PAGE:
CENTER FOR SERVICE LEARNING
It is a privilege to be associated with and to learn from three creative, visionary and courageous teachers—Robin Kodner,
Gene Myers, and Sheila Webb—who are teaching within and without the four walls of the classroom. Their teaching and learning
pedagogies are as inspiring as they are ordinary!
These three educators are clearly inspired by their craft of teaching, their students and the world around them.
They have created a richly rewarding and renewing feedback loop that includes the human experience and multiple voices as a way
to energize the classroom and extract maximum benefits from all stakeholders. They are also ordinary, because they do not
distinguish the student and faculty experience from the human experience. It seems obvious, but it is not always the case
in an “ivory tower” predisposed to intellectual isolationism. They encourage their students to follow the arc of experience,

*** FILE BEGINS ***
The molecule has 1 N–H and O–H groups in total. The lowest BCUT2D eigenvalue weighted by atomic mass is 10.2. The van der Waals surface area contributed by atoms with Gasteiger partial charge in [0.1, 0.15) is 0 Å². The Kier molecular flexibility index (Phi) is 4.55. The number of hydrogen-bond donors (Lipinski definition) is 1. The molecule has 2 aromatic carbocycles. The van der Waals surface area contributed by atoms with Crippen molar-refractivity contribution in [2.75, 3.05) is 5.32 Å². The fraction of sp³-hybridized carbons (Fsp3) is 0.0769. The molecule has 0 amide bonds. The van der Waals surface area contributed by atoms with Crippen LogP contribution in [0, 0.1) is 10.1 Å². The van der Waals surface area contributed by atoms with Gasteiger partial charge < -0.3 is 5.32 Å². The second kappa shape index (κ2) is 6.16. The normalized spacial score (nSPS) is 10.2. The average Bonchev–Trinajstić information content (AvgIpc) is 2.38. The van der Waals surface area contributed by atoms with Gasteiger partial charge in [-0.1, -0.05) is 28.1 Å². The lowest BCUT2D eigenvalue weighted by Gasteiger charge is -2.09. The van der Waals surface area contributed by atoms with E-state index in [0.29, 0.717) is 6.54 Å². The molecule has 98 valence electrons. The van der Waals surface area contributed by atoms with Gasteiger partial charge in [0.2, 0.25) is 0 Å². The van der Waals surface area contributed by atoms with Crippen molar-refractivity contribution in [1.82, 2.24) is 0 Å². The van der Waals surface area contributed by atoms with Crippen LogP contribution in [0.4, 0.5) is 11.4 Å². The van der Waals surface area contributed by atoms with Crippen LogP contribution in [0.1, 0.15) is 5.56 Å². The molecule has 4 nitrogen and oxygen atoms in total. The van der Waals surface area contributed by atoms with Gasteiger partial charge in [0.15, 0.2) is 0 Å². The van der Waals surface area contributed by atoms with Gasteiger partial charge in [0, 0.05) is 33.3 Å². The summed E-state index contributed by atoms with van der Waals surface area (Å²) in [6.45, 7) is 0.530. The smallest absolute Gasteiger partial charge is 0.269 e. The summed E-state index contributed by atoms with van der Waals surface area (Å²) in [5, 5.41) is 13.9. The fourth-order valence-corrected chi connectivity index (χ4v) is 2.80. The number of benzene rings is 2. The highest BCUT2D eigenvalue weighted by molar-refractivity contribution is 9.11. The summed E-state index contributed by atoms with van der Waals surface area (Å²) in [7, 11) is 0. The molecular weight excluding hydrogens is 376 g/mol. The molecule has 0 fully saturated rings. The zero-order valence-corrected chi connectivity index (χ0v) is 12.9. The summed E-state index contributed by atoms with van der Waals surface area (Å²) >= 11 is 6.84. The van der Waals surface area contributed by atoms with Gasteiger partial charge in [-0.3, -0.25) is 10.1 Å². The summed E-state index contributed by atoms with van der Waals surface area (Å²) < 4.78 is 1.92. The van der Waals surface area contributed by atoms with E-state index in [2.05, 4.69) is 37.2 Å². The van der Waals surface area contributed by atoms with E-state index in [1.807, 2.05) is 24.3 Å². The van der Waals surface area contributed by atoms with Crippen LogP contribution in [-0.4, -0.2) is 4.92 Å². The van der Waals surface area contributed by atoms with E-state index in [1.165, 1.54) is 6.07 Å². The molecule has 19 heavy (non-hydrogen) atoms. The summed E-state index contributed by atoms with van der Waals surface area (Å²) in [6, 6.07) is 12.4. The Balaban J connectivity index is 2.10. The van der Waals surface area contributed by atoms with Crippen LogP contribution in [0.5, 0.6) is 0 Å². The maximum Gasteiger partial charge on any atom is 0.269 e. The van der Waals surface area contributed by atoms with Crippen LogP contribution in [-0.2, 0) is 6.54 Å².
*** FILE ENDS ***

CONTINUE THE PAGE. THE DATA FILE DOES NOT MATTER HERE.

from insight to failure and anywhere in between! In the words of Gene Meyer, “It is not a question of results but of doing
the right thing, and of being the kind of person we wish to be, and of enacting or furthering the kind of education and world
we can be proud of whether we succeed or not.”
I would add that results always follow from a commitment to a deeper sense of purpose, intellectual curiosity,
and to a world that works for everyone—the results just may not be what we expect. More questions may be raised, more
disappointments may ensue, more anger at injustice and inequity may arise, a sense of helplessness may descend. The
practice of civic engagement and service learning can provide the means and proficiencies for seeing, understanding and
acting in the world in a more integrated and ethical way.
Sheila, Gene and Robin are opening the spaces of discovery for Western students as they navigate the world as it is and
what they want it to be, a more just and peaceful planet. It is a privilege to share the same values with these teachers,
and with Western Washington University. They embrace the principles of civic engagement in a way that anchors us to the
heart of the Western and human experience. We thank you for your contributions, seen and unseen. Right now, we are seeing you!
"Everything that we see in our daily life is distorted by acquired habits…and a flood of ready-made images that are to the eye what prejudice is to the mind. To see without distortion takes courage."